I'm guessing the theme is inspired by V.

Brian said...

"Was anyone else halfway waiting for Larry to slip in mud, thus dirtying the 'very pants he was on his way to return.'"

I was absolutely waiting for that to happen and was really surprised that it didn't.

Anonymous said...

Nice new theme, but man. Unflattering picture of Morena Baccarin.

Matthew L said...

Sorry, I thought it was clear - I was joking about not getting the theme, since it's probably the most obvious theme since the moustaches.

And the one on the right is Morena Baccarin in V, not T'Pol from Enterprise.

Oz said...

I can think of two reasons why Elisabeth Shue wasn't playing herself:

(1) They wanted to avoid redoing the Meg Ryan joke--i.e., Cheryl David loses part to known celebrity.

(2) She didn't want people to think she was into threesomes.

Alan Sepinwall said...

Unflattering picture of Morena Baccarin.

It's from those ads ABC kept running before the debut. I like it because it makes her look a little like The Joker.

bsangs said...

We rewound several times when we first saw it and there is no doubt in my mind it was Affleck.

When Jeff showed up in a neck brace at the end, well, I almost lost control of my bodily functions. Great payoff all around.

Ford said...

I caught Affleck running out of Banana Republic and actually thought he would be the one who took Larry's pants, leading to some sort of Affleck-David confrontation. Hilarity would ensue.

Damn red herring cameos!

Also thought Elisabeth Shue was well known enough to play herself. If fellow BTTF III alumni Mary Steenburgen gets to, why shouldn't she? (She still looks awesome, by the way).

It always throws me a bit when Larry meets a character he already knows, but we've never seen before. I'm correct in saying we've never seen Elisabeth Shue's character on the show before, even though everyone is good friends with them?

Anthony Wilson said...

So wait, why did he have on the women's underwear at the end? That confused me.

Larry said...

Mary Steenburgen is married to Ted Danson though so she has to be/play herself, unless Ted Danson was someone that wasn't Ted Danson. It's Monday and my head is going to hurt if I think about this too long.

Chalmers said...

When I saw that Carol Leifer was going to be on the epsiode, I figured she'd be given more to do.

Elisabeth Shue's husband, Davis Guggenehim, is the director of "An Inconvenient Truth," so having her play herself might hit too close to home given Laurie/Cheryl's environmental activism (which Cheryl seems to have abandoned this season).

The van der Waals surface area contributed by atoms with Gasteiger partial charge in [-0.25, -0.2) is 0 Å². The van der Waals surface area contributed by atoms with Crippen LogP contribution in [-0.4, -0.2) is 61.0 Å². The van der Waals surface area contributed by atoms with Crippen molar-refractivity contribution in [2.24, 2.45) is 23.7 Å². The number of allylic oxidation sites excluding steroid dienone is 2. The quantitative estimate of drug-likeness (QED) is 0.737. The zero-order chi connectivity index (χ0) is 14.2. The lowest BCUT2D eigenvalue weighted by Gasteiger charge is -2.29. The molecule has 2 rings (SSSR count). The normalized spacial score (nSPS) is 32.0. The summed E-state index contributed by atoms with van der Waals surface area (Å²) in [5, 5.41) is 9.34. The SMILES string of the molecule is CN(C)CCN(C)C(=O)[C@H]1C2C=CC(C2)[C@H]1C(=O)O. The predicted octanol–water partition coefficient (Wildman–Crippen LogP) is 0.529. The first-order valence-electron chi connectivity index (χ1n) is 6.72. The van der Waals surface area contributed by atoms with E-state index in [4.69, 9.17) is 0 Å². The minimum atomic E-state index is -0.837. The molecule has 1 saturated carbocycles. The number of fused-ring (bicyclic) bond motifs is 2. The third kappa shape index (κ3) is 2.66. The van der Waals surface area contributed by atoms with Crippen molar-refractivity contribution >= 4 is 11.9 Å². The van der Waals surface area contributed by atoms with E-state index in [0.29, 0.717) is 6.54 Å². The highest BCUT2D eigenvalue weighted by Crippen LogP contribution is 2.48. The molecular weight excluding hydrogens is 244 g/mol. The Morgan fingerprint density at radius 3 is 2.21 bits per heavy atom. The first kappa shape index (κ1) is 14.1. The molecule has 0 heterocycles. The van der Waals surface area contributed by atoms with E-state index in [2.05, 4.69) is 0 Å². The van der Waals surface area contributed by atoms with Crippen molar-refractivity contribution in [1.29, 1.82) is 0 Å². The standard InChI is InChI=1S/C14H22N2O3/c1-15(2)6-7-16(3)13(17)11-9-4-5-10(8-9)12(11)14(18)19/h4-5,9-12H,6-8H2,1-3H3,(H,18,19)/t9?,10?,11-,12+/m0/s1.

This season, the show keeps spinning the "reunion shows are lame" theme by invoking earlier "Curb" shows in nearly every episode.

The lemonade kids are younger versions of the trick-or-treaters in my favorite episode. They even hurl the same epithet at Larry.

Other times, it's more subtle, such as the potential reunion show plots on the office grease board.

While I figured the line was a Jason Alexander improv, I wonder about LD and if he's addressing the panning he got because the "Seinfeld" finale was just a recap of the show's best bits.

dez said...

Larry came up with a plan to finally convince Susie the undies were his, which is why he was wearing the panties. It probably involved him spilling something on his pants and needing to wash them immediately, or having Susie catch him coming out of the bathroom not quite zipped up yet. We didn't get to see how he was going to make the reveal, though, because of Krupke interruptus.

compain87 said...

I really enjoyed this last episode if just for the payoff at the end. just great ending, although about halfway through the episode I found myself wondering how officer Krupke was gonna be used in the episode. I didn't think it would unravel like that though, and lead to LD being able to take off his shorts and "reveal" his secret. Does anyone else miss Leon? I really hope we getta see him interact on the set of Seinfeld.

Jeff B. said...

I immediately thought of the ruining of "the very pants I was about to return" too, but that was in the Van Buren Boys episode of Seinfeld from season 8, after LD had left the show.

I hope he works the Bubble Boy into an episode somehow...

Mike F said...

I'm fine with Shue playing a character and I didn't recognize the guy who played her husband...but I did instantly recognize Affleck and Seidel, so there you go

I loved LD asking for his dollar back, I loved how extenuated the argument with the banana republic clerk got, and I loved imagining Cheryl Hines and Elisabeth Shue in a threesome

great ending, great episode, not hilarious throughout, but very memorable

ozski said...

"My name is Larry David and I enjoy wearing women's panties." I cannot get that quote out of my head and because of that alone, this is one of my favorite episodes this season.

Anonymous said...

Regarding the discussion about Shue and Schneider playing characters as opposed to appearing as themselves, the "threesome" angle may provide an explanation. From a PR angle it probably makes better sense to play a swinging couple under a different name.

Jeff said...

Is it me, or is Jeff the Philanderer a new trait this season?

CAPTCHA: Enosita, a female Eno.